“INFINITELY POLAR BEAR”–MOVIE REVIEW   Leave a comment


For 23 years Mark Ruffalo has been a journeyman actor, always becoming the character he is called on to play as in his last 3 films. He was Dave Schultz the wrestling Olympic champ in “Foxcatcher”, Ned Weeks, AIDS activist, in “The Normal Heart”, and in today’s movie “Infinitely Polar Bear” is Cam, husband and father who is bipolar. Though probably not a “STAR” or  “A” list actor as defined in Hollywood he has had 55 nominations for acting roles in movies, on television and the stage. Lucky for us he can star in ‘large’ movies that allow him to star in ‘small’ movies.

In “Infinitely Polar Bear”, a name his youngest daughter gives to her father who was diagnosed as manic-depressive order in the late 1960s which will become bipolar disorder years later, Cam is handed the responsibility of raising his two daughters, Amelia (Imogene Wolodarsky) and Faith (Ashley Aufderheide) for 18 months in Boston while his wife Maggie (Zoe Saldana) goes to New York to earn her MBA at Columbia in New York while the born to a rich for generations family he is poor. 

The film opens with Cam having a mental breakdown and unable to hold down a job and though his family believed in a first rate education he was kicked out of Harvard and other schools. His background is explained somewhat but it doesn’t go into detail as to why his grandmother would pay his rent for an apartment and, offer him her Bently when his car is really in bad shape, yet won’t offer to send her grandchildren to private school. 

Though based on a true story written by the director-writer Maya Forbes about her family she seems to have handled her father’s illness with humor whether he was experiencing bipolar episodes or going out on a drinking binge. The fact that her mother is an African-American and father white of  an elite Boston family—remember this is in the 1960s–is referred to very briefly in a scene between Maggie and her daughter Amelia, who looks Caucasian as her father and Faith looks Black, telling the former she is Black having a Black mother. Sadly Saldana’s role is underwritten and we learn nothing about her family, or how she learned to deal with her husband’s illness but not why she stopped any sexual relations with him and seems reluctant to resume them.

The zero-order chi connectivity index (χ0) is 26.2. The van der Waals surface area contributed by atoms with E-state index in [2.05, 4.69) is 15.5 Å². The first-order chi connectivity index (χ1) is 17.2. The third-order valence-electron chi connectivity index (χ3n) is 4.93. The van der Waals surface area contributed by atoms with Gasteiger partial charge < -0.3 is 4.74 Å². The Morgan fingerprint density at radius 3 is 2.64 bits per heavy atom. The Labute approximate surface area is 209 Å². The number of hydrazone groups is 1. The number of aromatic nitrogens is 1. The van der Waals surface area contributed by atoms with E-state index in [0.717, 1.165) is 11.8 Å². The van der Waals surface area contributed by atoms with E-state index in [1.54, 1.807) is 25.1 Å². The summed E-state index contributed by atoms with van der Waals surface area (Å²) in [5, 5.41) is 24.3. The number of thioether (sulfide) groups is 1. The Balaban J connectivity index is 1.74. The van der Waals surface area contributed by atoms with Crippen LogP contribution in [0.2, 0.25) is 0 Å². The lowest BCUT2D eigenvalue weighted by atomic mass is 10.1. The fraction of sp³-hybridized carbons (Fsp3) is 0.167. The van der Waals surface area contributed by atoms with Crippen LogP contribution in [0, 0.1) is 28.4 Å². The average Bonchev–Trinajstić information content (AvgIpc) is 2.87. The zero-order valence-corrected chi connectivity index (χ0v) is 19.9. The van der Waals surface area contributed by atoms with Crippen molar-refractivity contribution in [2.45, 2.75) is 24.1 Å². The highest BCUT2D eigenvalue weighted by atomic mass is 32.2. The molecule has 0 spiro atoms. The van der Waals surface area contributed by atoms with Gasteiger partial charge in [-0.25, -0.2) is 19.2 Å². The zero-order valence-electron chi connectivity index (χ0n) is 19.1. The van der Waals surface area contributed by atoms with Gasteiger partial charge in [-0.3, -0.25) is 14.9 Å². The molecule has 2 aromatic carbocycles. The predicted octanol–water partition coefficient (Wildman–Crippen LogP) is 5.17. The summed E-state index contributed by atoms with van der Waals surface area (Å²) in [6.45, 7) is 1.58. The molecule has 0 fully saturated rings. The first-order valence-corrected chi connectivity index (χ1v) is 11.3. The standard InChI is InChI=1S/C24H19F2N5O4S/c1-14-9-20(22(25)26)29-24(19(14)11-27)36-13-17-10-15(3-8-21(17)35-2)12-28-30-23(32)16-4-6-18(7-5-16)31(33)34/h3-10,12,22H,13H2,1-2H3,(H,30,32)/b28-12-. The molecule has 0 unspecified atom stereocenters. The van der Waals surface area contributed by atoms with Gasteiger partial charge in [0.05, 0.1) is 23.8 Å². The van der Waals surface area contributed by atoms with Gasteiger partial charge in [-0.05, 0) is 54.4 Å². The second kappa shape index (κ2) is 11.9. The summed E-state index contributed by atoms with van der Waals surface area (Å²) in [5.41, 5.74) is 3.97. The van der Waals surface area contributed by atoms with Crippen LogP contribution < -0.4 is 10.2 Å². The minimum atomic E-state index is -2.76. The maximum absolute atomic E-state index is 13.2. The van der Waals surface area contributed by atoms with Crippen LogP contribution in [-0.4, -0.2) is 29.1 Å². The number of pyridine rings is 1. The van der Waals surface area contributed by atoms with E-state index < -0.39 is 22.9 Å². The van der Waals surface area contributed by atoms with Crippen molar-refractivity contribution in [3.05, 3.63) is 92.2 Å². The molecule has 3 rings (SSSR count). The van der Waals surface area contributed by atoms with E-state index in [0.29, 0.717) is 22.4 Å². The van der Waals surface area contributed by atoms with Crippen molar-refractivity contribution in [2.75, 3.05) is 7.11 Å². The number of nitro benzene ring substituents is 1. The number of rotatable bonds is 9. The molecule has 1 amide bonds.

Instead of looking into a man’s mind who is bipolar or a family who is biracial, and the problems both situations may have caused, we are given a warm, funny, feel good family movie where it might have been the way the director-writer dealt with the problems.

Mark Ruffalo IS Cam presenting a bipolar man who is a hoarder, a curser, an alcoholic who clearly loves his wife and daughters and takes care of the latter, not always in the best ways, but doesn’t hold back his love. Zoe Saldana is excellent even if her role is underwritten. Imogene Wolodarsky, as the older daughter, represents a teenager embarrassed by her father, which most teenage girls are, but even with dealing his bipolar loves him more. Ashley Aufderheide, the director’s daughter, is a little preconscious and loud but neither daughter changes in any way over an 18 month period.

The main reason to see this movie is for another memorable portrait by Mark Ruffalo.

TRAILER

http://www.bubblews.com/posts/infinitely-polar-bear-a-movie-review

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Posted July 10, 2015 by greatmartin in ENTERTAINMENT

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